A Maine tomato grower has paid $245,351 in back wages for 117 employees for failure to comply with federal laws governing wages and working conditions for agricultural temporary guest workers, US workers and workers in corresponding employment, the US Department of Labor announced Tuesday. In addition to the back wages, Backyard Farms LLC paid $92,114 in civil money penalties for its violations.

Investigators with the department’s Wage and Hour Division found that Backyard Farms violated the labor provisions of the H-2A Temporary Agricultural Visa Program and the Migrant and Seasonal Agricultural Worker Protection Act .

Investigators determined Backyard Farms violated H-2A program requirements when it made room for incoming foreign workers by dismissing US workers it employed through temporary help agencies as de-leafers, pickers and packers. The grower also paid workers in corresponding employment lower wages than H-2A workers for performing the same work, which is prohibited by law. Additionally, Backyard Farms failed to offer employment to US workers who worked in the same occupation the previous year, instead giving those positions to guest workers. The employer also failed to provide employees with copies of their work contracts, as required by law.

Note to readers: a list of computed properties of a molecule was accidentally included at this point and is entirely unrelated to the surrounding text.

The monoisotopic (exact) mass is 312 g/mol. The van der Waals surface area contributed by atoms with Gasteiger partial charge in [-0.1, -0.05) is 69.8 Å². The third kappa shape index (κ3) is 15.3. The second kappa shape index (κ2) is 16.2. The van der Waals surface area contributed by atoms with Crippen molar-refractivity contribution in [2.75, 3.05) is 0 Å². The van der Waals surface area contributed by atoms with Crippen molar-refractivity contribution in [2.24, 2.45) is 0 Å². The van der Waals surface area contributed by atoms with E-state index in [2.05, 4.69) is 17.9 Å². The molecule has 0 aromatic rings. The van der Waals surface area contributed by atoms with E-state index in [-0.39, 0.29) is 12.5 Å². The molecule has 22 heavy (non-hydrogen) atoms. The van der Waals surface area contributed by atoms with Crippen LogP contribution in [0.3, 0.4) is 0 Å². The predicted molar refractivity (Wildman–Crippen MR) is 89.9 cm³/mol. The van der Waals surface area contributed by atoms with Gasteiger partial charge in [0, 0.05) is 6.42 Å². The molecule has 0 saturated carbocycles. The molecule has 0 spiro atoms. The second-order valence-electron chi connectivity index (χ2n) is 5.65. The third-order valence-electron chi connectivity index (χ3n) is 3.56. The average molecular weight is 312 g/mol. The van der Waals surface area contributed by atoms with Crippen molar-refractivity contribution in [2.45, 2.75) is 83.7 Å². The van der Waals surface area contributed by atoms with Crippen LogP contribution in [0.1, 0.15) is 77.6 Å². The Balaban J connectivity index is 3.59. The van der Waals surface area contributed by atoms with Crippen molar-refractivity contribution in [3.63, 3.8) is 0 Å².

Backyard Farms also violated the Migrant and Seasonal Agricultural Worker Protection Act when it contracted with three temporary help agencies that were not farm labor contractors registered to perform MSPA-covered activities.

“The US Department of Labor continues to enforce the requirements of agricultural guest worker program to ensure employers do not terminate or fail to offer jobs to US workers in favor of foreign workers, and do not pay any workers in corresponding employment less than their hard-earned wages,” said Wage and Hour Division District Director Daniel Cronin in Manchester, New Hampshire. “In this case, Backyard Farms dismissed some US workers and paid other workers lower wages than foreign workers for the same work. Employers that violate the requirements of the H-2A program can be assessed back wages and substantial penalties, and may be barred from participating in the H-2A program for up to 3 years.”